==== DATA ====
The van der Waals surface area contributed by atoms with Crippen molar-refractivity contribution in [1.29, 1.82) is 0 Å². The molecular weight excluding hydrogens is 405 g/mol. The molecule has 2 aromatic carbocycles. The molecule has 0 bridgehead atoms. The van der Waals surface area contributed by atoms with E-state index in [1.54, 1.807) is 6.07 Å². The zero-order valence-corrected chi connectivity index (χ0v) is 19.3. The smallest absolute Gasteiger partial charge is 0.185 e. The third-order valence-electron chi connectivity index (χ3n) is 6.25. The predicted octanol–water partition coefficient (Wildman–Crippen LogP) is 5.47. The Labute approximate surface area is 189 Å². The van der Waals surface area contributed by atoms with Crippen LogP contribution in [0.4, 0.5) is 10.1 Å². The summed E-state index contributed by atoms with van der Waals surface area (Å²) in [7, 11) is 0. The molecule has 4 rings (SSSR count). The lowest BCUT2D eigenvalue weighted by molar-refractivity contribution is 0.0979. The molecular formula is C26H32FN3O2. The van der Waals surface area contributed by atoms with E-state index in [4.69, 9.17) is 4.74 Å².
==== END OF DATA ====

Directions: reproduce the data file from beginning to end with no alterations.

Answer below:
The van der Waals surface area contributed by atoms with Crippen molar-refractivity contribution in [1.29, 1.82) is 0 Å². The molecular weight excluding hydrogens is 405 g/mol. The molecule has 2 aromatic carbocycles. The molecule has 0 bridgehead atoms. The van der Waals surface area contributed by atoms with E-state index in [1.54, 1.807) is 6.07 Å². The zero-order valence-corrected chi connectivity index (χ0v) is 19.3. The smallest absolute Gasteiger partial charge is 0.185 e. The third-order valence-electron chi connectivity index (χ3n) is 6.25. The predicted octanol–water partition coefficient (Wildman–Crippen LogP) is 5.47. The Labute approximate surface area is 189 Å². The van der Waals surface area contributed by atoms with Crippen LogP contribution in [0.4, 0.5) is 10.1 Å². The summed E-state index contributed by atoms with van der Waals surface area (Å²) in [7, 11) is 0. The molecule has 4 rings (SSSR count). The lowest BCUT2D eigenvalue weighted by molar-refractivity contribution is 0.0979. The molecular formula is C26H32FN3O2. The van der Waals surface area contributed by atoms with E-state index in [4.69, 9.17) is 4.74 Å².